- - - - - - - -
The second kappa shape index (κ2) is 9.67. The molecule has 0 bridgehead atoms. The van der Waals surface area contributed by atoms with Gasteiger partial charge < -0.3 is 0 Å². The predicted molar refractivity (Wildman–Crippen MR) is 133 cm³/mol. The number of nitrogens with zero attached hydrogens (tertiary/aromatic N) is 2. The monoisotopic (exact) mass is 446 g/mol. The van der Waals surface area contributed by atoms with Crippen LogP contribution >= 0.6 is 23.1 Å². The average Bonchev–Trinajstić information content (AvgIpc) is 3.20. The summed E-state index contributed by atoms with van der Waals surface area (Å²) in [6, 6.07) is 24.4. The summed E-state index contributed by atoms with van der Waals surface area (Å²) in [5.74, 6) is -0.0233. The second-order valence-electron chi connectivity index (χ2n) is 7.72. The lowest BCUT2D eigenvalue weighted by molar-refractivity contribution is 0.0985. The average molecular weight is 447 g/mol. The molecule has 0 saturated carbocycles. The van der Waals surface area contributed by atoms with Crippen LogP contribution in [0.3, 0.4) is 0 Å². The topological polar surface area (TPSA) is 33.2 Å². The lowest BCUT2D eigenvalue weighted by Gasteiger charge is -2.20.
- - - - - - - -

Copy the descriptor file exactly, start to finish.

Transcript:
The second kappa shape index (κ2) is 9.67. The molecule has 0 bridgehead atoms. The van der Waals surface area contributed by atoms with Gasteiger partial charge < -0.3 is 0 Å². The predicted molar refractivity (Wildman–Crippen MR) is 133 cm³/mol. The number of nitrogens with zero attached hydrogens (tertiary/aromatic N) is 2. The monoisotopic (exact) mass is 446 g/mol. The van der Waals surface area contributed by atoms with Crippen LogP contribution >= 0.6 is 23.1 Å². The average Bonchev–Trinajstić information content (AvgIpc) is 3.20. The summed E-state index contributed by atoms with van der Waals surface area (Å²) in [6, 6.07) is 24.4. The summed E-state index contributed by atoms with van der Waals surface area (Å²) in [5.74, 6) is -0.0233. The second-order valence-electron chi connectivity index (χ2n) is 7.72. The lowest BCUT2D eigenvalue weighted by molar-refractivity contribution is 0.0985. The average molecular weight is 447 g/mol. The molecule has 0 saturated carbocycles. The van der Waals surface area contributed by atoms with Crippen LogP contribution in [0.3, 0.4) is 0 Å². The topological polar surface area (TPSA) is 33.2 Å². The lowest BCUT2D eigenvalue weighted by Gasteiger charge is -2.20.